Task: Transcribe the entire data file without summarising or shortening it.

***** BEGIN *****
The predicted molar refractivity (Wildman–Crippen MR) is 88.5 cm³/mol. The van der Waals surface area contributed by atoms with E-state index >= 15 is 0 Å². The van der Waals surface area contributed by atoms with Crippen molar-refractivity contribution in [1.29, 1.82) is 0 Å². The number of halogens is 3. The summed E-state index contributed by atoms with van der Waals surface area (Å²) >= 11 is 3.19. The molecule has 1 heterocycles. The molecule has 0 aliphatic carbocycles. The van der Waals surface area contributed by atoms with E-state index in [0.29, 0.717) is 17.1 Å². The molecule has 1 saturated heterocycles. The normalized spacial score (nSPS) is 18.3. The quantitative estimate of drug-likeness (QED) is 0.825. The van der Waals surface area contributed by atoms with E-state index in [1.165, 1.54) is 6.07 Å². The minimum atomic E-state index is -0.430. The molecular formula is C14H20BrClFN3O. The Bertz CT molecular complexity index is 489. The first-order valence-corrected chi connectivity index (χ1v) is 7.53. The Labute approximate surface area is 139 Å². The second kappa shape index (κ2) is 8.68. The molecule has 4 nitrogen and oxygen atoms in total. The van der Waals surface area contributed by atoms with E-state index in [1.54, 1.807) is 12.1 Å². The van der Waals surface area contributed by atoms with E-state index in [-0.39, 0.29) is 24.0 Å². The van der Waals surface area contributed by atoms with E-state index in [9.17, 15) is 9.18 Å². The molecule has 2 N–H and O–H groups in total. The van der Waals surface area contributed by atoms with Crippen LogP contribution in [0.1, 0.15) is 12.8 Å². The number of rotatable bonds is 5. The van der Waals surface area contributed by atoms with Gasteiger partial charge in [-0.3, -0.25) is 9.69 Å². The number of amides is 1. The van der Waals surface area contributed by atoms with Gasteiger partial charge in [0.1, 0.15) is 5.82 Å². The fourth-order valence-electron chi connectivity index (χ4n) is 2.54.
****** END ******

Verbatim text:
The predicted molar refractivity (Wildman–Crippen MR) is 88.5 cm³/mol. The van der Waals surface area contributed by atoms with E-state index >= 15 is 0 Å². The van der Waals surface area contributed by atoms with Crippen molar-refractivity contribution in [1.29, 1.82) is 0 Å². The number of halogens is 3. The summed E-state index contributed by atoms with van der Waals surface area (Å²) >= 11 is 3.19. The molecule has 1 heterocycles. The molecule has 0 aliphatic carbocycles. The van der Waals surface area contributed by atoms with E-state index in [0.29, 0.717) is 17.1 Å². The molecule has 1 saturated heterocycles. The normalized spacial score (nSPS) is 18.3. The quantitative estimate of drug-likeness (QED) is 0.825. The van der Waals surface area contributed by atoms with E-state index in [1.165, 1.54) is 6.07 Å². The minimum atomic E-state index is -0.430. The molecular formula is C14H20BrClFN3O. The Bertz CT molecular complexity index is 489. The first-order valence-corrected chi connectivity index (χ1v) is 7.53. The Labute approximate surface area is 139 Å². The second kappa shape index (κ2) is 8.68. The molecule has 4 nitrogen and oxygen atoms in total. The van der Waals surface area contributed by atoms with E-state index in [1.54, 1.807) is 12.1 Å². The van der Waals surface area contributed by atoms with E-state index in [-0.39, 0.29) is 24.0 Å². The van der Waals surface area contributed by atoms with E-state index in [9.17, 15) is 9.18 Å². The molecule has 2 N–H and O–H groups in total. The van der Waals surface area contributed by atoms with Crippen LogP contribution in [0.1, 0.15) is 12.8 Å². The number of rotatable bonds is 5. The van der Waals surface area contributed by atoms with Gasteiger partial charge in [-0.3, -0.25) is 9.69 Å². The number of amides is 1. The van der Waals surface area contributed by atoms with Gasteiger partial charge in [0.1, 0.15) is 5.82 Å². The fourth-order valence-electron chi connectivity index (χ4n) is 2.54.